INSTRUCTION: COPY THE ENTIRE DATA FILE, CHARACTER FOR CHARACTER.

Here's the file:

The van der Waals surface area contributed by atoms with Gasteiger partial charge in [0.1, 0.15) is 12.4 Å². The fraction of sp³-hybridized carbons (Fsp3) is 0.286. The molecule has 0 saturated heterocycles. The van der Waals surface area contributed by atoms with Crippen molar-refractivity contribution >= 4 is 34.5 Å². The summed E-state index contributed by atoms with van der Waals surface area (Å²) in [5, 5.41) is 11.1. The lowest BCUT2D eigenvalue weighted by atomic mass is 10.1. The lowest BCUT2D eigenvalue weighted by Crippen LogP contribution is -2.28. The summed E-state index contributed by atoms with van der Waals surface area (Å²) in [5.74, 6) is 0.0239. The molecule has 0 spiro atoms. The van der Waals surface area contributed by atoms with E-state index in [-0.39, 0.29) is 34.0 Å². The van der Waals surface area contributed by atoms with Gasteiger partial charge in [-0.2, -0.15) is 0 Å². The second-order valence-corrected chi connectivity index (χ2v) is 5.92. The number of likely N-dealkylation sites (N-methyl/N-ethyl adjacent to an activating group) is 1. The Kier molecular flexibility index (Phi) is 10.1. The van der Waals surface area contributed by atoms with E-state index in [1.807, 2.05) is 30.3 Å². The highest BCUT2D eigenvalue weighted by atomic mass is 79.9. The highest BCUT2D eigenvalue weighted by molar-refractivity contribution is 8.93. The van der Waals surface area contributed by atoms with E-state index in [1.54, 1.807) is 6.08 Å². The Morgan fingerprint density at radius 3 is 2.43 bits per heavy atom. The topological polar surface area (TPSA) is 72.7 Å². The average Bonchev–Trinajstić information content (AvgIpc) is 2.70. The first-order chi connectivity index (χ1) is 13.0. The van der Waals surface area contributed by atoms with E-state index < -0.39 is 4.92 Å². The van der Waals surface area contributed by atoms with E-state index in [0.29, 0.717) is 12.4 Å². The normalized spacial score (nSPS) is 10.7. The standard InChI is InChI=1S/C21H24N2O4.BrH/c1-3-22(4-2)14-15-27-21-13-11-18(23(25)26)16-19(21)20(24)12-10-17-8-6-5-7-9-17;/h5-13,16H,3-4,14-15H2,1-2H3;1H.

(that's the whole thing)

The van der Waals surface area contributed by atoms with Gasteiger partial charge in [0.1, 0.15) is 12.4 Å². The fraction of sp³-hybridized carbons (Fsp3) is 0.286. The molecule has 0 saturated heterocycles. The van der Waals surface area contributed by atoms with Crippen molar-refractivity contribution >= 4 is 34.5 Å². The summed E-state index contributed by atoms with van der Waals surface area (Å²) in [5, 5.41) is 11.1. The lowest BCUT2D eigenvalue weighted by atomic mass is 10.1. The lowest BCUT2D eigenvalue weighted by Crippen LogP contribution is -2.28. The summed E-state index contributed by atoms with van der Waals surface area (Å²) in [5.74, 6) is 0.0239. The molecule has 0 spiro atoms. The van der Waals surface area contributed by atoms with E-state index in [-0.39, 0.29) is 34.0 Å². The van der Waals surface area contributed by atoms with Gasteiger partial charge in [-0.2, -0.15) is 0 Å². The second-order valence-corrected chi connectivity index (χ2v) is 5.92. The number of likely N-dealkylation sites (N-methyl/N-ethyl adjacent to an activating group) is 1. The Kier molecular flexibility index (Phi) is 10.1. The van der Waals surface area contributed by atoms with E-state index in [1.807, 2.05) is 30.3 Å². The highest BCUT2D eigenvalue weighted by atomic mass is 79.9. The highest BCUT2D eigenvalue weighted by molar-refractivity contribution is 8.93. The van der Waals surface area contributed by atoms with E-state index in [1.54, 1.807) is 6.08 Å². The Morgan fingerprint density at radius 3 is 2.43 bits per heavy atom. The topological polar surface area (TPSA) is 72.7 Å². The average Bonchev–Trinajstić information content (AvgIpc) is 2.70. The first-order chi connectivity index (χ1) is 13.0. The van der Waals surface area contributed by atoms with E-state index < -0.39 is 4.92 Å². The van der Waals surface area contributed by atoms with E-state index in [0.29, 0.717) is 12.4 Å². The normalized spacial score (nSPS) is 10.7. The standard InChI is InChI=1S/C21H24N2O4.BrH/c1-3-22(4-2)14-15-27-21-13-11-18(23(25)26)16-19(21)20(24)12-10-17-8-6-5-7-9-17;/h5-13,16H,3-4,14-15H2,1-2H3;1H.